Model it. I always sit down and write with my students. If you do only one thing to make freewriting work in your classroom, make it this: sit down and write with your students. I try out different approaches and techniques in my writer’s notebook and share those as potential models for my students. I try to be a working writer in my classroom.
Do it daily. Writing comes most easily when it’s a daily practice. When I haven’t done any freewriting for awhile, I feel out of shape when I sit down to do it. The words come much more easily when I’m in the daily habit of looking for things to write about and thinking of my life as something worth writing.
Keep it short. Three minutes, five minutes, no more than ten minutes. Set the timer. It’s better to call time when students are still in a hot rush of writing.
Give a trigger. “Write about anything” only leads to writer’s block. Even writing practice guru Natalie Goldberg wants a writing prompt. Consider prompts carefully, however. There’s a huge difference between assigning a prompt like “I remember” and asking students to write about whether they’d rather have blue feet or go to outer space (an actual freewriting prompt that my poor son had to write about this year.) I invite writing by sharing picture books, photos, paintings, quotations, poems, and many sentence starters like “I remember.” I also invite students to draw maps of their neighborhood and heart maps. Penny Kittle, Linda Rief, and Georgia Heard have wonderful ideas for quickwrites that generate powerful writing.
Give yourself permission to write badly. I write badly all the time. And I share plenty of my own bad writing with my students. It doesn’t matter if it’s good or bad. What matters is that it’s yours and that you share it.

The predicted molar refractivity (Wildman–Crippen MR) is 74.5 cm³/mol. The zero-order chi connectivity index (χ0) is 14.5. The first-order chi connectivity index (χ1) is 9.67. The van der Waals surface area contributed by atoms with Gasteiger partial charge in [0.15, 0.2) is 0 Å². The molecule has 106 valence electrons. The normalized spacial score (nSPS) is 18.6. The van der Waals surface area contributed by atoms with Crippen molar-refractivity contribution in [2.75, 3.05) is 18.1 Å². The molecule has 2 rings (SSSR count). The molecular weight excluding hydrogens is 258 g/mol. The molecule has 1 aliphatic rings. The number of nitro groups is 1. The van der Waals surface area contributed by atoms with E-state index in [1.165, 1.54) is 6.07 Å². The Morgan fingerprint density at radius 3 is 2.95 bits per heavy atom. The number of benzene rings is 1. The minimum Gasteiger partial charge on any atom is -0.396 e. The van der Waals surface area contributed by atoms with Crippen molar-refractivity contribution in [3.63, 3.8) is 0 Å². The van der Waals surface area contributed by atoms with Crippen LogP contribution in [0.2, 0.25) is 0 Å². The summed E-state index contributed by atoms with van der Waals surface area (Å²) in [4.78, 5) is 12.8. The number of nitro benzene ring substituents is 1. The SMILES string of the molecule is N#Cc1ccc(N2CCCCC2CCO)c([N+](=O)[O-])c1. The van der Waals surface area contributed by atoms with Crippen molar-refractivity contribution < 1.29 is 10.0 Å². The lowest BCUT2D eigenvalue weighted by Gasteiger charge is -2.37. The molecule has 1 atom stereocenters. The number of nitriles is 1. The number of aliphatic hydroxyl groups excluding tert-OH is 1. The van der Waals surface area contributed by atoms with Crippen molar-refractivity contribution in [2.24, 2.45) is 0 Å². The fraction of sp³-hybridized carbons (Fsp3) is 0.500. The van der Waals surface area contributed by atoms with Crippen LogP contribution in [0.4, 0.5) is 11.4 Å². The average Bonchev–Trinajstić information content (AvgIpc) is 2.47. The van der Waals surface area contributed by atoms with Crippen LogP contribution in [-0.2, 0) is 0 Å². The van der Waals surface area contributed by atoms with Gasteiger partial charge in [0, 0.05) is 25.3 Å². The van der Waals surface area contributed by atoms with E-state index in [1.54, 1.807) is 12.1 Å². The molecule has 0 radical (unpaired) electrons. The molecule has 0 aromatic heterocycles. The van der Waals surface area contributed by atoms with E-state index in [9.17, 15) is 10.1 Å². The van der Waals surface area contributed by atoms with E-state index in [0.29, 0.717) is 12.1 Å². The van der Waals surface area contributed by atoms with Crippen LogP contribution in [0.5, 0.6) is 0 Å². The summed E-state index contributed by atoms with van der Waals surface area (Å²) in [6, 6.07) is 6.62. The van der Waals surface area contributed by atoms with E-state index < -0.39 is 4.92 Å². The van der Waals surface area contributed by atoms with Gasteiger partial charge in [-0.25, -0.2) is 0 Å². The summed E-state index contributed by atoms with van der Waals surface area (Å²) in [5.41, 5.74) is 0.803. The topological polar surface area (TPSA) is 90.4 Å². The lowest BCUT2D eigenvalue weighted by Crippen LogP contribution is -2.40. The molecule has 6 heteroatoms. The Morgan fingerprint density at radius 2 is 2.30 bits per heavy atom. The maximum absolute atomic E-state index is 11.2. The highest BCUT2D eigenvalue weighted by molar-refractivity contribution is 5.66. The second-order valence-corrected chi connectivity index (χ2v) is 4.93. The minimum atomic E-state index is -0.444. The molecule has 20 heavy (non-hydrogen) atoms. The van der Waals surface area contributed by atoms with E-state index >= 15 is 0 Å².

Read your own freewrites to your students. My students only begin to see the possibilities for freewriting when they have models to learn from. My writing becomes the model. I play with different structures and forms, incorporate different writing techniques, and let my students hear these pieces. Sometimes my freewrites are boring, stupid, messy, full of complaints about how I don’t have anything to write. I share those with my students too. They need to know that not every freewrite is going to be special. In fact, most won’t be. That’s why it’s a practice.
Require sharing, but give options. Occasionally we just write and close our notebooks, but usually we do something with the freewrites. Sometimes I ask for volunteers to share entire pieces. Sometimes we do a read-around where I ask everyone to share something—even if it’s just one word. And yes, students do sometimes choose to share only the word “and.” But that’s okay with me. It’s scary to share your writing. If “and” is where they’re at, it’s a place to start.
Reread it. One strategy I really like from Penny Kittle is instant revision. Reread your piece, find a word or sentence that you want to keep writing from, skip a space, copy the word or sentence, and start a second piece. This simple five-minute technique shows students how writing generates more writing, how writers develop their ideas and mine their own work.
Use it. My writer’s notebook contains hundreds of seed ideas that may be developed into polished, published pieces of writing. Most of my blog posts start life as freewrites. Because freewriting is the foundation of my own writing life, I can show students how the daily practice of writing uncovers ideas and topics that I develop. I can show them how I use freewriting throughout the process of every piece of writing I do.
What has worked for your classroom in developing a practice of powerful freewriting?